Okay. So you know that to deal with COVID every unit of our residence, is equipped with a robot that is connected to the Smart Living System and is able to control various devices inside the unit. And reducing physical surfaces, contact infection control during the COVID-19 for them, it is important. Now during the critical time like this, the robot also services in-house companion by performing tasks and interactions such as medical reminders and meal ordering, allowing our medical team to easily check in with them and monitor their health regularly. The robot can also initiate with your calls with the residents and family members, so that they can stay close in touch.Hanh:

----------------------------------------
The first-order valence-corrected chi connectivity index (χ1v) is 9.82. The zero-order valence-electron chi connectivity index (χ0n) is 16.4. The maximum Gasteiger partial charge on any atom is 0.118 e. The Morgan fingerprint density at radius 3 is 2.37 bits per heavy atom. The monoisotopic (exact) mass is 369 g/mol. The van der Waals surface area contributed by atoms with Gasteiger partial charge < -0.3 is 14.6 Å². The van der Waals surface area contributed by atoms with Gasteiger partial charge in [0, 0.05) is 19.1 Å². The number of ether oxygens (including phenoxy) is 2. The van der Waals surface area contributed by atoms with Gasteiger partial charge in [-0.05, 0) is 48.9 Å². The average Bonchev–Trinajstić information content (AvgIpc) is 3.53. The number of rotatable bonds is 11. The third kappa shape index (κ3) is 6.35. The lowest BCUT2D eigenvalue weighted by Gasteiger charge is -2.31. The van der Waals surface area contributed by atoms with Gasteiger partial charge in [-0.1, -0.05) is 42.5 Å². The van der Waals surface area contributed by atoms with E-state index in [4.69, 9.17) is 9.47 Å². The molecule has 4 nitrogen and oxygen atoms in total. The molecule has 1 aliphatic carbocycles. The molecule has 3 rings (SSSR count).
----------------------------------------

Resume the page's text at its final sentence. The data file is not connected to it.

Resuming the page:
Great. Great. Now, I understand Ventria Residence also has a technology that I haven't heard before is called Chilled Ceiling Technology. So can you explain what this is and how is it helping the residents stay safe?Maria:
Actually, we are the first residential project to adopt the Chilled Ceiling Technology in Hong Kong. The technology is based on Ceiling Based Radiant Cooling Panels, coupled with chilled water pipes. So in this system, the air supply is only used for ventilation and humidity control. And thereby the amount of air used can be substantially reduced, resulting in a substantial energy savings. So by minimizing the air movement across different units the Chilled Ceiling lowers the risk of airborne transmission and provides a silent energy efficient and safe alternative to air conditioning. So with this system, this unit at Ventria Residence can achieve approximately eight air exchanges per hour. We call it ACH, and that is a higher standard than the six ACH recommended by the World Health Organization and medical professionals. So actually it's isolation ward, in the hospital.Hanh: